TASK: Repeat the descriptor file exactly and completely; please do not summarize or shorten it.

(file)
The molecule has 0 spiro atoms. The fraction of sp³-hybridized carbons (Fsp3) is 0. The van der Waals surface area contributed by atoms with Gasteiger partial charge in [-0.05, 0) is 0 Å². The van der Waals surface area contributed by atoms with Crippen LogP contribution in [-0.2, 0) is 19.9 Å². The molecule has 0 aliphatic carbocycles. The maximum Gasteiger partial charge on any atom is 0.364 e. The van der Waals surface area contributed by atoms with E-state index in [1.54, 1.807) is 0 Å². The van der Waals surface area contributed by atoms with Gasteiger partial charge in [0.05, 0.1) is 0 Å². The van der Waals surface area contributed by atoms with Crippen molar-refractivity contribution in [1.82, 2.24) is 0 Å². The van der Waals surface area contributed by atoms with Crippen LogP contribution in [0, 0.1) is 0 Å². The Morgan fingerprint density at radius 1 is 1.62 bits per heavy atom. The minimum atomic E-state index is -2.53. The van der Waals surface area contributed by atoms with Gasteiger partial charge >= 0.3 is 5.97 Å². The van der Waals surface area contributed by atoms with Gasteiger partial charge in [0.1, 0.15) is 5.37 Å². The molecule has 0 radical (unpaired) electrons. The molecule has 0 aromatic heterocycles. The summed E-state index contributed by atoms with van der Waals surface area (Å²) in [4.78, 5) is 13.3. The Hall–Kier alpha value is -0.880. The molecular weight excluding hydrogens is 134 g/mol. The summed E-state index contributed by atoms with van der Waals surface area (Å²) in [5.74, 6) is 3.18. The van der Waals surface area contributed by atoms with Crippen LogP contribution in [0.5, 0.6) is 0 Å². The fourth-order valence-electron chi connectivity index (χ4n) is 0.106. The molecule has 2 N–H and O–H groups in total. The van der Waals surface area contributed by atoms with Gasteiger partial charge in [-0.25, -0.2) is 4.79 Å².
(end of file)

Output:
The molecule has 0 spiro atoms. The fraction of sp³-hybridized carbons (Fsp3) is 0. The van der Waals surface area contributed by atoms with Gasteiger partial charge in [-0.05, 0) is 0 Å². The van der Waals surface area contributed by atoms with Crippen LogP contribution in [-0.2, 0) is 19.9 Å². The molecule has 0 aliphatic carbocycles. The maximum Gasteiger partial charge on any atom is 0.364 e. The van der Waals surface area contributed by atoms with E-state index in [1.54, 1.807) is 0 Å². The van der Waals surface area contributed by atoms with Gasteiger partial charge in [0.05, 0.1) is 0 Å². The van der Waals surface area contributed by atoms with Crippen molar-refractivity contribution in [1.82, 2.24) is 0 Å². The van der Waals surface area contributed by atoms with Crippen LogP contribution in [0, 0.1) is 0 Å². The Morgan fingerprint density at radius 1 is 1.62 bits per heavy atom. The minimum atomic E-state index is -2.53. The van der Waals surface area contributed by atoms with Gasteiger partial charge >= 0.3 is 5.97 Å². The van der Waals surface area contributed by atoms with Gasteiger partial charge in [0.1, 0.15) is 5.37 Å². The molecule has 0 radical (unpaired) electrons. The molecule has 0 aromatic heterocycles. The summed E-state index contributed by atoms with van der Waals surface area (Å²) in [4.78, 5) is 13.3. The Hall–Kier alpha value is -0.880. The molecular weight excluding hydrogens is 134 g/mol. The summed E-state index contributed by atoms with van der Waals surface area (Å²) in [5.74, 6) is 3.18. The van der Waals surface area contributed by atoms with Crippen LogP contribution in [0.5, 0.6) is 0 Å². The fourth-order valence-electron chi connectivity index (χ4n) is 0.106. The molecule has 2 N–H and O–H groups in total. The van der Waals surface area contributed by atoms with Gasteiger partial charge in [-0.25, -0.2) is 4.79 Å².